“Clients are very nervous”

“Clients are very nervous”

28 Aug 2015

Like many people, I hoped and almost believed that the financial services industry would reform itself after the global disaster for which it was largely responsible. Sadly, there is plenty of evidence that the “leaders” of the financial community are merely waiting to resume their old behaviour. No one appears to be trying very hard to stop them and, if one can stay out jail (and almost everyone does!), taking advantage of stupid but solvent people is very lucrative. As that schoolboy joke goes:

“Why does a dog lick its own private parts?”

“Because it can”.

And so to this week’s story about the giant asset management firm Pimco.  A story on Bloomberg states that Pimco’s assets under management peaked at $2.04 trillion in March 2013 but subsequently declined by almost 25 percent. Pimco’s funds have not performed as well in the last two or three years as they did in the past and its two most high profile names, Mohamed El-Erian and Bill Gross, both left in 2014, with rumours that they had fallen out (with each other).

Senior staff at Pimco were partly paid (in cashable internal currency known as “M shares”) on the basis of the firm’s profitability which is dependent on fee income which naturally rises and falls with funds under management. According to Bloomberg, Bill Gross “took home” $290 million in 2013 (a real hunter-gatherer of the 21st century).

As the funds’ performances have faltered and the funds under management have declined the group’s profitability has fallen and the performance award has turned south. This is how capitalism works you might justifiably say to yourself: and these financial superstars must understand and even appreciate that: this, surely, is the game they have chosen to play. But wait! Not so fast there!

According to the impressively well-informed Bloomberg reporter, “clients are very nervous”. Are they nervous because they are paying top performance fees for mediocre performance? No! They are scared that the threat of lower rewards will motivate their money managers to take their talents elsewhere. According to Mary Childs (she’s the journalist in the pink cocktail dress if you watch the video), it is too much to expect that Pimco can match the “ridiculous” growth targets of the past. So what to do?

The answer is to introduce a new performance scheme described by Mary as “stay here and we’ll pay you”. To be quite clear, in order to receive this bonus the employee must stay at the firm for three years or thirty six months or one hundred and fifty six long, long weeks. As the Bloomberg article says with admirable restraint:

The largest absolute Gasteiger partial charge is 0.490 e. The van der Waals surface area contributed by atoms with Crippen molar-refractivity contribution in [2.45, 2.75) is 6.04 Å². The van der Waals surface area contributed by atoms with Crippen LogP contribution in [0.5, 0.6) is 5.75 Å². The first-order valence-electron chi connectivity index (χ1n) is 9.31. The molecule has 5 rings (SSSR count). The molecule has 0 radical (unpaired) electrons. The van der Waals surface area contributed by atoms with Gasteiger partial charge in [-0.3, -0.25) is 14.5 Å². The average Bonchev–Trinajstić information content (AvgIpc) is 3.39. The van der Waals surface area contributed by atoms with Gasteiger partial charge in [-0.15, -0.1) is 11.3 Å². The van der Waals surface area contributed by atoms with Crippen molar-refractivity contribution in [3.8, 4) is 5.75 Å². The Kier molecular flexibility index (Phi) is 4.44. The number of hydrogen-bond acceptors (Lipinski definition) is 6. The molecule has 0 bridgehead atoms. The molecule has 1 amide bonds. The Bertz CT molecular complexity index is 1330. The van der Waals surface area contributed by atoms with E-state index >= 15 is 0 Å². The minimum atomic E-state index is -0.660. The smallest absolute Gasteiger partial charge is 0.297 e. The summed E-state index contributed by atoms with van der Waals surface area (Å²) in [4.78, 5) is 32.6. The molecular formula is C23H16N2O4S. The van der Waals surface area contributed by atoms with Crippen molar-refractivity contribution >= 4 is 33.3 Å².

“The new long-term incentive plan replacing the M shares tilts compensation for top managers away from growth and toward guaranteed payouts.”

Ladies and gentlemen, looks like we’ve got us a tilt and an enviable one at that. The occupation of money management is being de-emphasised in favour of the occupation of a desk in an office. (Is this what the Occupy movement had in mind? I don’t think so). And the challenge of sticking it out should not be airily dismissed. Pimco’s HQ is located at Newport Beach, California. You might (again!) struggle to see the problem. So let’s check in with Mary the Pink Panther again. It seems that Newport Beach is “not quite the cultural centre that New York City is”.

At this point I must gently demur. According to visitnewportbeach.com there is plenty going on. There is an art gallery, an annual film festival and Shakespeare by the sea (though seats are hard to come by due to the sheer volume of culture-starved money managers with zircon credit cards and sharp elbows). I’m not sure I buy the notion that the threat of a culture-seeking exodus hovers over Pimco. How many successful Wall St interviewees have cited the proximity of the Metropolitan Opera House in their list of reasons for wanting the job?

This spurious justification for retention payments makes me wonder at the keenness of Bloomberg’s journalist to give them such a free pass. If financial journalists follow the industry line and frankly patronise its customers with such insultingly feeble arguments, why do they exist? Why do they think they exist?

Egotistical and avaricious financial “experts” line their pockets because they can. I understand that. It disgusts me but I understand it. The fawning journalists also set off feelings of nausea in me but their inactions are beyond my comprehension.

One comment

  1. Cherith /

    How can anything be beyond your comprehension? You answered it with the word fawning surely?
    I am not surprised that you left this environment. I doubt it will change, even with more powerful women there.

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